We all have that one friend/relative/client who seems to get infected with some form of virus or malware every week and those of us who take on the task of cleaning up their PCs every time they do always tell the same joke: This wouldn’t happen if you’d stop visiting all those porn sites.
The average number of threats found on religious sites was 115 mostly fake antivirus software. By contrast, pornographic sites had less than a quarter, at around 25 threats per site. Of course, the number of pornographic sites is vastly greater than religious sites.
According to Greg Day, Symantec’s security CTO for Europe, the Middle East and Africa, while trojans may seem more serious, “if you have installed fake AV you may think you are protected, when in reality you are open to all sorts of attacks.”
This does make a certain bit of sense when you think about it. A lot of religious websites are set up and maintained by church people with varying degrees of computer skills whereas most successful porn sites are run by people who know what they’re doing and how to secure their platforms. No one thinks the asshats who put malware out on the net are going to bother with some piddly-ass church site so there’s less concern about updating software or locking down server access even if the person running it has a clue how to do those things. From the hacker’s point of view, however, every PC infected is one more PC in the botnet that can send out spam/DDoS attacks/whatever. A lot of attempted hacks are automated with scripts these days so if it’s trivial to hack a site and install your malware it’s worth doing so even if it only nets you a handful of PCs. Not like the hackers themselves even have to think about it.
Which is why you should always wear a condom when you go to religious websites. You know, just to be safe.
Although Symantec says the theft actually occurred in 2006, the issue did not come to light until this month when hackers related to Anonymous said they had the source code and would release it publicly. Users of the Norton products in question are not at any increased risk of attack because of the age of the source code an…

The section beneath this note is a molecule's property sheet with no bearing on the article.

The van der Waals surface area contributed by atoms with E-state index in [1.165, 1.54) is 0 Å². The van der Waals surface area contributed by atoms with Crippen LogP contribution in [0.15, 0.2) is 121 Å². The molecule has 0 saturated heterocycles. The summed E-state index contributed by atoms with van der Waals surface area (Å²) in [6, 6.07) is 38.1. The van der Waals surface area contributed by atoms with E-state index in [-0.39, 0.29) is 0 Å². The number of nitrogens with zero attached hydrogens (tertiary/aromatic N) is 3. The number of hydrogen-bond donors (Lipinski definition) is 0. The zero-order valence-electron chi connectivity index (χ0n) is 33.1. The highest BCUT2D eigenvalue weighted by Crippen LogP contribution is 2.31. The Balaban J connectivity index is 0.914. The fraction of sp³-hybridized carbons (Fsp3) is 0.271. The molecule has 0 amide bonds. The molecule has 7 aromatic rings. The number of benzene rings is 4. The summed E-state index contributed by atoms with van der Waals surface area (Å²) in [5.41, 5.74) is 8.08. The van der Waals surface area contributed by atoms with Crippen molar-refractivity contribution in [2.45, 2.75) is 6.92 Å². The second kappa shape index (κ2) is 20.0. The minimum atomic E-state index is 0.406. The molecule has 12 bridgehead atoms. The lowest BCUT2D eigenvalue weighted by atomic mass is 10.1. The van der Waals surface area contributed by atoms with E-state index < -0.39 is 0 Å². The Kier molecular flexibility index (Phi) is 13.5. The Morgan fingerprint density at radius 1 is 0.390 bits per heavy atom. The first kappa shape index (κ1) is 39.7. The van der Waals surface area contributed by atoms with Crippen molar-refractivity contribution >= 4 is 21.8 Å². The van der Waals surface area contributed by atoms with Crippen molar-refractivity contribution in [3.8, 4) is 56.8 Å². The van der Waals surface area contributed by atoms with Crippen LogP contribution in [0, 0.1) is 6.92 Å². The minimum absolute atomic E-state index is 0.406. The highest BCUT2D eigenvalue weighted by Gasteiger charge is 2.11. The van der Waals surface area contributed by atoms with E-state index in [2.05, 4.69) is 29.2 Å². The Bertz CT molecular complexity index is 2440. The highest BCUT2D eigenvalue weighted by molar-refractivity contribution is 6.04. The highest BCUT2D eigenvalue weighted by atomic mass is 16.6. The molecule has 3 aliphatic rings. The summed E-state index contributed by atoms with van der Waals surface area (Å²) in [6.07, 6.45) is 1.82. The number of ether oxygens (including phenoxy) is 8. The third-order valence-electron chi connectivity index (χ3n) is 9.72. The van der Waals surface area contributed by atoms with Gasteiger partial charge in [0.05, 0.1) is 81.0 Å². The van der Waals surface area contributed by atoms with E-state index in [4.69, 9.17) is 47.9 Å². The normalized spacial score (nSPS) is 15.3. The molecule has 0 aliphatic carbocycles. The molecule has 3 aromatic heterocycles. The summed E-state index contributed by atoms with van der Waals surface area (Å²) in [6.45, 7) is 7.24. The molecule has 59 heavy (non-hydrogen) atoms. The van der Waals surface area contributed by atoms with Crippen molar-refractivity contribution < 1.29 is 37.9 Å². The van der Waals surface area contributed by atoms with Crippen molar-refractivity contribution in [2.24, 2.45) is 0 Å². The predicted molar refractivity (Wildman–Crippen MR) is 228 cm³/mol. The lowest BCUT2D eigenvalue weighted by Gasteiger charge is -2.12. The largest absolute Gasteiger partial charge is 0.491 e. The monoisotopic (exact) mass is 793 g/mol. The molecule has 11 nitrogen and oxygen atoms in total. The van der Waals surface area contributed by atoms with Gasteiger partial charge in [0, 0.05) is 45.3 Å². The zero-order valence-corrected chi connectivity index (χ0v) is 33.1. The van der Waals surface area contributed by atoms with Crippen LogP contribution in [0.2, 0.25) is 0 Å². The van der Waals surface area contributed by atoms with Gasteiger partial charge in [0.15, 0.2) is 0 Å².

But then we've known all along that the TSA reserves the right for its agents to make arbitrary decisions on a whim when they feel like it so I suppose it shouldn't be a big surprise.
Don't question the decision making process, citizen! This is for your own protection! If we decide something is bad you should just accept that we know what we're doing and hand it over! You do want to fly today, don't you?? What is it you're trying to hide in those nail clippers anyway?? #seb #security #TSA #stupidity
The TSA Cupcake Lady Speaks: I'm Truly Sick Of Talking About Cupcakes
While the "TSA Cupcake Lady" is sick of talking about cupcakes, she's also determined that the dessert in question not be woefully misrepresented by descriptions of it being "packed in icing." To that end, she was kind of enough to write in and explain her side of the story, in response to the TSA's recent blog reaction to the cake kerfuffle.
For those unfamiliar with the bakery brouhaha, here's a quick recap: Rebecca carried two cupcakes on jars with her on her way to Las Vegas, she tried b…
It's hard to say how much of what he describes will come to pass, but it's clear that we're headed in that direction as evidenced by the copyright wars. This is something that anyone who cares about what they can and can't do with the computers and devices they own should be paying attention to. #seb #computing #security #copyright #politics
This article is based on a keynote speech to the Chaos Computer Congress in Berlin, Dec. 2011.
General-purpose computers are astounding. They're so astounding that our society still struggles to come to grips with them, what they're for, how to accommodate them, and how to cope with them. This brings us back to something you might be sick of reading about: copyright.
Make sure your anti-virus programs are up to date and all your system patches have been applied. #seb #computing #security
Part virus, part botnet, spreading fast: Ramnit moves past Facebook passwords
The latest variant of Ramnit, the Windows malware responsible for the recent theft of at least 45,000 Facebook logins, is the latest example of how malware writers and cyber-criminals take "off-the-shelf" hacks and bolt them together to teach old viruses new tricks. Facebook passwords aren't the only thing that the Ramnit virus can grab—thanks to the integration of some of the code from the Zeus botnet trojan, Ramnit can now be customized with modules for all manners of remote-controlled mayh…
… lest one get burned. #seb #computing #security #hackers
Top German cop uses spyware on daughter, gets hacked in retaliation
Trojans—they're not just for hackers anymore. German police, for instance, love them; a scandal erupted in Parliament last year after federal investigators were found to be using custom spyware that could potentially record far more information than allowed by law. The story made headlines, but it lacked a certain sense of the bizarre.
Fortunately for connoisseurs of the weird, Der Spiegel revealed a stranger story in its magazine yesterday. According to the report, a top German security off…
A worm previously used to commit financial fraud is now stealing Facebook login credentials, compromising at least 45,000 Facebook accounts with the goals of transmitting malicious links to victims’ friends and gaining remote access to corporate networks.
The security company Seculert has been tracking the progress of Ramnit, a worm first discovered in April 2010, and described by Microsoft as “multi-component malware that infects Windows executable files, Microsoft Office files and HTML fil…